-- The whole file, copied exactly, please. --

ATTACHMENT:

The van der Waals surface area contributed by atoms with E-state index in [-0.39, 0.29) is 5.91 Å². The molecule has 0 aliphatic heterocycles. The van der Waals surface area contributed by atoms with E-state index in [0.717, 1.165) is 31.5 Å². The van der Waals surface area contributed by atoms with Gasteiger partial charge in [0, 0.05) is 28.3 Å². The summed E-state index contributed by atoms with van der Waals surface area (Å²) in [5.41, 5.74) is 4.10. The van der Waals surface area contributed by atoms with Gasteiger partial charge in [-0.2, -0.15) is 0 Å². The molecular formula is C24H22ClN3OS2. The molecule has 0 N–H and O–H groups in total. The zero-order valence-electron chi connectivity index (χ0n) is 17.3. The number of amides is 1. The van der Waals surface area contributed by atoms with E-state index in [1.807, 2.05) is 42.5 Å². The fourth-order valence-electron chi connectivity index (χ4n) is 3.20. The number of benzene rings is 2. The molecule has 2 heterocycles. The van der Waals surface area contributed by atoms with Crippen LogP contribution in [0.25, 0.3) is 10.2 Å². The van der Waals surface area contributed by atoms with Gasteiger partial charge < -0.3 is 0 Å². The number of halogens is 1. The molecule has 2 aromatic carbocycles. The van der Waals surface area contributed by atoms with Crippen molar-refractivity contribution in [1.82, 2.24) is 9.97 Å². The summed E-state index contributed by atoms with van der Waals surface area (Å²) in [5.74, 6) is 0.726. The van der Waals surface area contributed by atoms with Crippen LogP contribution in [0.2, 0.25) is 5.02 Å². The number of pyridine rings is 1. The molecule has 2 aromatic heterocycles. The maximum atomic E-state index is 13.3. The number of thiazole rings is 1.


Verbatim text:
The van der Waals surface area contributed by atoms with E-state index in [-0.39, 0.29) is 5.91 Å². The molecule has 0 aliphatic heterocycles. The van der Waals surface area contributed by atoms with E-state index in [0.717, 1.165) is 31.5 Å². The van der Waals surface area contributed by atoms with Gasteiger partial charge in [0, 0.05) is 28.3 Å². The summed E-state index contributed by atoms with van der Waals surface area (Å²) in [5.41, 5.74) is 4.10. The van der Waals surface area contributed by atoms with Gasteiger partial charge in [-0.2, -0.15) is 0 Å². The molecular formula is C24H22ClN3OS2. The molecule has 0 N–H and O–H groups in total. The zero-order valence-electron chi connectivity index (χ0n) is 17.3. The number of amides is 1. The van der Waals surface area contributed by atoms with E-state index in [1.807, 2.05) is 42.5 Å². The fourth-order valence-electron chi connectivity index (χ4n) is 3.20. The number of benzene rings is 2. The molecule has 2 heterocycles. The van der Waals surface area contributed by atoms with Crippen LogP contribution in [0.25, 0.3) is 10.2 Å². The van der Waals surface area contributed by atoms with Gasteiger partial charge < -0.3 is 0 Å². The number of halogens is 1. The molecule has 2 aromatic carbocycles. The van der Waals surface area contributed by atoms with Crippen molar-refractivity contribution in [1.82, 2.24) is 9.97 Å². The summed E-state index contributed by atoms with van der Waals surface area (Å²) in [5.74, 6) is 0.726. The van der Waals surface area contributed by atoms with Crippen LogP contribution in [0.2, 0.25) is 5.02 Å². The number of pyridine rings is 1. The molecule has 2 aromatic heterocycles. The maximum atomic E-state index is 13.3. The number of thiazole rings is 1.